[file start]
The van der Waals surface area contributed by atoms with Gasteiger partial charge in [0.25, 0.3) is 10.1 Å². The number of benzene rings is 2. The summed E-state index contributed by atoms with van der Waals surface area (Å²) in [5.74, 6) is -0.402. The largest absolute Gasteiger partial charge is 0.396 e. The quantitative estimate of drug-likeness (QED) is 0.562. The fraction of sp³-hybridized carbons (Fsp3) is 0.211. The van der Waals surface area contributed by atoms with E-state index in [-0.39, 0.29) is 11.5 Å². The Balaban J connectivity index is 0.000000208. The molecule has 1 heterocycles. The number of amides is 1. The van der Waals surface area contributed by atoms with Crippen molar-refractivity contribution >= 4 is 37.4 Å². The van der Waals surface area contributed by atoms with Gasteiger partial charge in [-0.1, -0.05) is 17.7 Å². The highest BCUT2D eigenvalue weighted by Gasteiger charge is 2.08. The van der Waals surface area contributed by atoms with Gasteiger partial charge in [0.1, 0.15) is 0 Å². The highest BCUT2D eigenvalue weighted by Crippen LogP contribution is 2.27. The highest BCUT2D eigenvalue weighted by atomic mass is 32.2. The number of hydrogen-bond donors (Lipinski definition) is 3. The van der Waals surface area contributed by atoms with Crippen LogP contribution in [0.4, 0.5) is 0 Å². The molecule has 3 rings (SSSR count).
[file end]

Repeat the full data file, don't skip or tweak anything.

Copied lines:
The van der Waals surface area contributed by atoms with Gasteiger partial charge in [0.25, 0.3) is 10.1 Å². The number of benzene rings is 2. The summed E-state index contributed by atoms with van der Waals surface area (Å²) in [5.74, 6) is -0.402. The largest absolute Gasteiger partial charge is 0.396 e. The quantitative estimate of drug-likeness (QED) is 0.562. The fraction of sp³-hybridized carbons (Fsp3) is 0.211. The van der Waals surface area contributed by atoms with E-state index in [-0.39, 0.29) is 11.5 Å². The Balaban J connectivity index is 0.000000208. The molecule has 1 heterocycles. The number of amides is 1. The van der Waals surface area contributed by atoms with Crippen molar-refractivity contribution >= 4 is 37.4 Å². The van der Waals surface area contributed by atoms with Gasteiger partial charge in [-0.1, -0.05) is 17.7 Å². The highest BCUT2D eigenvalue weighted by Gasteiger charge is 2.08. The van der Waals surface area contributed by atoms with Gasteiger partial charge in [0.1, 0.15) is 0 Å². The highest BCUT2D eigenvalue weighted by Crippen LogP contribution is 2.27. The highest BCUT2D eigenvalue weighted by atomic mass is 32.2. The number of hydrogen-bond donors (Lipinski definition) is 3. The van der Waals surface area contributed by atoms with Crippen LogP contribution in [0.4, 0.5) is 0 Å². The molecule has 3 rings (SSSR count).